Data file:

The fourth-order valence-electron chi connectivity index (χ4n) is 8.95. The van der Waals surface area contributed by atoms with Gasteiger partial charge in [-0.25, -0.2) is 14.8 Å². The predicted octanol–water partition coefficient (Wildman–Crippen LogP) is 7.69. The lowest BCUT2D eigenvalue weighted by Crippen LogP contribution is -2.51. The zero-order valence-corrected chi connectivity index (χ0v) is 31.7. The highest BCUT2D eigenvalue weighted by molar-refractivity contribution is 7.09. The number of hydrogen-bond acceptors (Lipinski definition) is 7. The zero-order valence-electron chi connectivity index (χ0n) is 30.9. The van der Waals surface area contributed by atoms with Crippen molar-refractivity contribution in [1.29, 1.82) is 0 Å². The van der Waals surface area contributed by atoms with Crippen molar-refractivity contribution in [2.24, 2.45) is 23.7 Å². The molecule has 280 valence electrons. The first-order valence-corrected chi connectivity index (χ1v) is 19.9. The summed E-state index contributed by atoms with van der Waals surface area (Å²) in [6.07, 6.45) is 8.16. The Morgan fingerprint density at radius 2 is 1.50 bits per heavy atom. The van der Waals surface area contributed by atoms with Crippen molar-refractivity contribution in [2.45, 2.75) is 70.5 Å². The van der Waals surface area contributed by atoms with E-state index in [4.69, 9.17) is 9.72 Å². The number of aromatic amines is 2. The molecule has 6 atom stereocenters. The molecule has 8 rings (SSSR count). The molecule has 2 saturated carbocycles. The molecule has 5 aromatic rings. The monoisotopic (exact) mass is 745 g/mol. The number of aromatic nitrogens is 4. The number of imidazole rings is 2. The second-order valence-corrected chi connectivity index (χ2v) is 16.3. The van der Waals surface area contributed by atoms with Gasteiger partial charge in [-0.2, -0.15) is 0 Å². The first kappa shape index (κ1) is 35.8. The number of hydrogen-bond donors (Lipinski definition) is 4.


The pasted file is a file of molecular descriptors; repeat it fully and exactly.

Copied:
The fourth-order valence-electron chi connectivity index (χ4n) is 8.95. The van der Waals surface area contributed by atoms with Gasteiger partial charge in [-0.25, -0.2) is 14.8 Å². The predicted octanol–water partition coefficient (Wildman–Crippen LogP) is 7.69. The lowest BCUT2D eigenvalue weighted by Crippen LogP contribution is -2.51. The zero-order valence-corrected chi connectivity index (χ0v) is 31.7. The highest BCUT2D eigenvalue weighted by molar-refractivity contribution is 7.09. The number of hydrogen-bond acceptors (Lipinski definition) is 7. The zero-order valence-electron chi connectivity index (χ0n) is 30.9. The van der Waals surface area contributed by atoms with Crippen molar-refractivity contribution in [1.29, 1.82) is 0 Å². The van der Waals surface area contributed by atoms with Crippen molar-refractivity contribution in [2.24, 2.45) is 23.7 Å². The molecule has 280 valence electrons. The first-order valence-corrected chi connectivity index (χ1v) is 19.9. The summed E-state index contributed by atoms with van der Waals surface area (Å²) in [6.07, 6.45) is 8.16. The Morgan fingerprint density at radius 2 is 1.50 bits per heavy atom. The van der Waals surface area contributed by atoms with Crippen molar-refractivity contribution in [2.45, 2.75) is 70.5 Å². The van der Waals surface area contributed by atoms with E-state index in [4.69, 9.17) is 9.72 Å². The number of aromatic amines is 2. The molecule has 6 atom stereocenters. The molecule has 8 rings (SSSR count). The molecule has 2 saturated carbocycles. The molecule has 5 aromatic rings. The monoisotopic (exact) mass is 745 g/mol. The number of aromatic nitrogens is 4. The number of imidazole rings is 2. The second-order valence-corrected chi connectivity index (χ2v) is 16.3. The van der Waals surface area contributed by atoms with Gasteiger partial charge in [-0.2, -0.15) is 0 Å². The first kappa shape index (κ1) is 35.8. The number of hydrogen-bond donors (Lipinski definition) is 4.